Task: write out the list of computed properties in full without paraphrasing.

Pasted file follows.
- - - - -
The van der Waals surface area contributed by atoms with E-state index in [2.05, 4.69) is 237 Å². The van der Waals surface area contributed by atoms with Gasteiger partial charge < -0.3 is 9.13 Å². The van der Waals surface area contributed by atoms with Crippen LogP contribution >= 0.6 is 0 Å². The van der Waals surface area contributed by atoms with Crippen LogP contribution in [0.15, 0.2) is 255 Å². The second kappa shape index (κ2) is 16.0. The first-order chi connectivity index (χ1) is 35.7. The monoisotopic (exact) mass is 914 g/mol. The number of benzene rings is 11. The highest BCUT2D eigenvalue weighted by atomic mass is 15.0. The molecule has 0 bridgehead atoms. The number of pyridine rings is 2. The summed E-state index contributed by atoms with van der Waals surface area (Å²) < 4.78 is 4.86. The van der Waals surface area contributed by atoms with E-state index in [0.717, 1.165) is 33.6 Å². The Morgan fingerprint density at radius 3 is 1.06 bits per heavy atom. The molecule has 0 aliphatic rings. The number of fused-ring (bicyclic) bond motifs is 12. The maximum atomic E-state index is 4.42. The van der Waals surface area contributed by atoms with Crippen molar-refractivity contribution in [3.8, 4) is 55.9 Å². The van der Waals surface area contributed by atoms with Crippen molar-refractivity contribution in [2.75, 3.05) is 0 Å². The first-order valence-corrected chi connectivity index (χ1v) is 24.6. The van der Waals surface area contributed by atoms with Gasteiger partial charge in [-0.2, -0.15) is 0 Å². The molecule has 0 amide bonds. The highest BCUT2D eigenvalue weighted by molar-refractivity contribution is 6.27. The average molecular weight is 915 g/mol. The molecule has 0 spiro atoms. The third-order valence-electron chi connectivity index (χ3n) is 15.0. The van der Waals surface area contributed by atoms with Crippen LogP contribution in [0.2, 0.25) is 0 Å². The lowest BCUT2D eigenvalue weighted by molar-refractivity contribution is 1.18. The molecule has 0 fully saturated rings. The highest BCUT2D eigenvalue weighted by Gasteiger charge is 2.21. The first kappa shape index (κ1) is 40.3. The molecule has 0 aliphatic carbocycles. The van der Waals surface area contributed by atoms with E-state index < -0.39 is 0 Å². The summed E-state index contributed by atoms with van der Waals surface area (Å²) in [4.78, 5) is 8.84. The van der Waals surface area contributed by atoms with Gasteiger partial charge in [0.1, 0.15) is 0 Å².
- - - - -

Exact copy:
The van der Waals surface area contributed by atoms with E-state index in [2.05, 4.69) is 237 Å². The van der Waals surface area contributed by atoms with Gasteiger partial charge < -0.3 is 9.13 Å². The van der Waals surface area contributed by atoms with Crippen LogP contribution >= 0.6 is 0 Å². The van der Waals surface area contributed by atoms with Crippen LogP contribution in [0.15, 0.2) is 255 Å². The second kappa shape index (κ2) is 16.0. The first-order chi connectivity index (χ1) is 35.7. The monoisotopic (exact) mass is 914 g/mol. The number of benzene rings is 11. The highest BCUT2D eigenvalue weighted by atomic mass is 15.0. The molecule has 0 bridgehead atoms. The number of pyridine rings is 2. The summed E-state index contributed by atoms with van der Waals surface area (Å²) < 4.78 is 4.86. The van der Waals surface area contributed by atoms with E-state index in [0.717, 1.165) is 33.6 Å². The Morgan fingerprint density at radius 3 is 1.06 bits per heavy atom. The molecule has 0 aliphatic rings. The number of fused-ring (bicyclic) bond motifs is 12. The maximum atomic E-state index is 4.42. The van der Waals surface area contributed by atoms with Crippen molar-refractivity contribution in [3.8, 4) is 55.9 Å². The van der Waals surface area contributed by atoms with Crippen molar-refractivity contribution in [2.75, 3.05) is 0 Å². The first-order valence-corrected chi connectivity index (χ1v) is 24.6. The van der Waals surface area contributed by atoms with Gasteiger partial charge in [-0.2, -0.15) is 0 Å². The molecule has 0 amide bonds. The highest BCUT2D eigenvalue weighted by molar-refractivity contribution is 6.27. The average molecular weight is 915 g/mol. The molecule has 0 spiro atoms. The third-order valence-electron chi connectivity index (χ3n) is 15.0. The van der Waals surface area contributed by atoms with Crippen LogP contribution in [0.2, 0.25) is 0 Å². The lowest BCUT2D eigenvalue weighted by molar-refractivity contribution is 1.18. The molecule has 0 fully saturated rings. The highest BCUT2D eigenvalue weighted by Gasteiger charge is 2.21. The first kappa shape index (κ1) is 40.3. The molecule has 0 aliphatic carbocycles. The van der Waals surface area contributed by atoms with E-state index < -0.39 is 0 Å². The summed E-state index contributed by atoms with van der Waals surface area (Å²) in [4.78, 5) is 8.84. The van der Waals surface area contributed by atoms with Gasteiger partial charge in [0.1, 0.15) is 0 Å².